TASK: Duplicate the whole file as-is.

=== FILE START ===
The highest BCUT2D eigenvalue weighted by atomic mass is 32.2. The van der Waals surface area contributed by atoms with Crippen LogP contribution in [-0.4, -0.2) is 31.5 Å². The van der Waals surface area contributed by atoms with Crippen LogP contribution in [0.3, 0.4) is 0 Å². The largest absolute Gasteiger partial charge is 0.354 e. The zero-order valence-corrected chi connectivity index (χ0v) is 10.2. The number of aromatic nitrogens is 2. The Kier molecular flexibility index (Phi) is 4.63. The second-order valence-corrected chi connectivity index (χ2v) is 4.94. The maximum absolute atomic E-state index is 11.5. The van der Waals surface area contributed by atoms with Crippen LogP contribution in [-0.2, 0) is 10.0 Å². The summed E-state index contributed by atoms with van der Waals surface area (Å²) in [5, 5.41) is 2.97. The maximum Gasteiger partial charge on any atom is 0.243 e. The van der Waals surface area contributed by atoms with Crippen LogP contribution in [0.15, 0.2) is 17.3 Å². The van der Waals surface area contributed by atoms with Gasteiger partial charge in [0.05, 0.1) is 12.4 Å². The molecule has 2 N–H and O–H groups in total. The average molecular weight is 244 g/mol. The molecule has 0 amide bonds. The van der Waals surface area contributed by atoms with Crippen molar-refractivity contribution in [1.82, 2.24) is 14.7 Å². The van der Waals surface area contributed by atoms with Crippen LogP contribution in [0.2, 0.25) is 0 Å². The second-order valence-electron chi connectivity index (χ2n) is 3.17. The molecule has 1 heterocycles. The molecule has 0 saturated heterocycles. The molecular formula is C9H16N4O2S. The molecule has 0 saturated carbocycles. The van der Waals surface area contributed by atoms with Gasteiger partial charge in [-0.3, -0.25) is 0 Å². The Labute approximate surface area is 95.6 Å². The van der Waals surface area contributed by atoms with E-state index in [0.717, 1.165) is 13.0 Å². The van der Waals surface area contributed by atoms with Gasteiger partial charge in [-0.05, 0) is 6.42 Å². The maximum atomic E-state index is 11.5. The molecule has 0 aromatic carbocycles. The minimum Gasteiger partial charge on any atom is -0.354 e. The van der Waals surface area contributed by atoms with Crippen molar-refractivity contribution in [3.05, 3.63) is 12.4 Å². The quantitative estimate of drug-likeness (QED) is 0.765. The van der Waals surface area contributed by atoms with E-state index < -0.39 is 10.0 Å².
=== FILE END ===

The highest BCUT2D eigenvalue weighted by atomic mass is 32.2. The van der Waals surface area contributed by atoms with Crippen LogP contribution in [-0.4, -0.2) is 31.5 Å². The van der Waals surface area contributed by atoms with Crippen LogP contribution in [0.3, 0.4) is 0 Å². The largest absolute Gasteiger partial charge is 0.354 e. The zero-order valence-corrected chi connectivity index (χ0v) is 10.2. The number of aromatic nitrogens is 2. The Kier molecular flexibility index (Phi) is 4.63. The second-order valence-corrected chi connectivity index (χ2v) is 4.94. The maximum absolute atomic E-state index is 11.5. The van der Waals surface area contributed by atoms with Crippen LogP contribution in [-0.2, 0) is 10.0 Å². The summed E-state index contributed by atoms with van der Waals surface area (Å²) in [5, 5.41) is 2.97. The maximum Gasteiger partial charge on any atom is 0.243 e. The van der Waals surface area contributed by atoms with Crippen LogP contribution in [0.15, 0.2) is 17.3 Å². The van der Waals surface area contributed by atoms with Gasteiger partial charge in [0.05, 0.1) is 12.4 Å². The molecule has 2 N–H and O–H groups in total. The average molecular weight is 244 g/mol. The molecule has 0 amide bonds. The van der Waals surface area contributed by atoms with Crippen molar-refractivity contribution in [1.82, 2.24) is 14.7 Å². The van der Waals surface area contributed by atoms with Crippen LogP contribution in [0.2, 0.25) is 0 Å². The second-order valence-electron chi connectivity index (χ2n) is 3.17. The molecule has 1 heterocycles. The molecule has 0 saturated heterocycles. The molecular formula is C9H16N4O2S. The molecule has 0 saturated carbocycles. The van der Waals surface area contributed by atoms with Gasteiger partial charge in [-0.3, -0.25) is 0 Å². The Labute approximate surface area is 95.6 Å². The van der Waals surface area contributed by atoms with E-state index in [0.717, 1.165) is 13.0 Å². The van der Waals surface area contributed by atoms with Gasteiger partial charge in [-0.05, 0) is 6.42 Å². The maximum atomic E-state index is 11.5. The molecule has 0 aromatic carbocycles. The minimum Gasteiger partial charge on any atom is -0.354 e. The van der Waals surface area contributed by atoms with Crippen molar-refractivity contribution in [3.05, 3.63) is 12.4 Å². The quantitative estimate of drug-likeness (QED) is 0.765. The van der Waals surface area contributed by atoms with E-state index < -0.39 is 10.0 Å².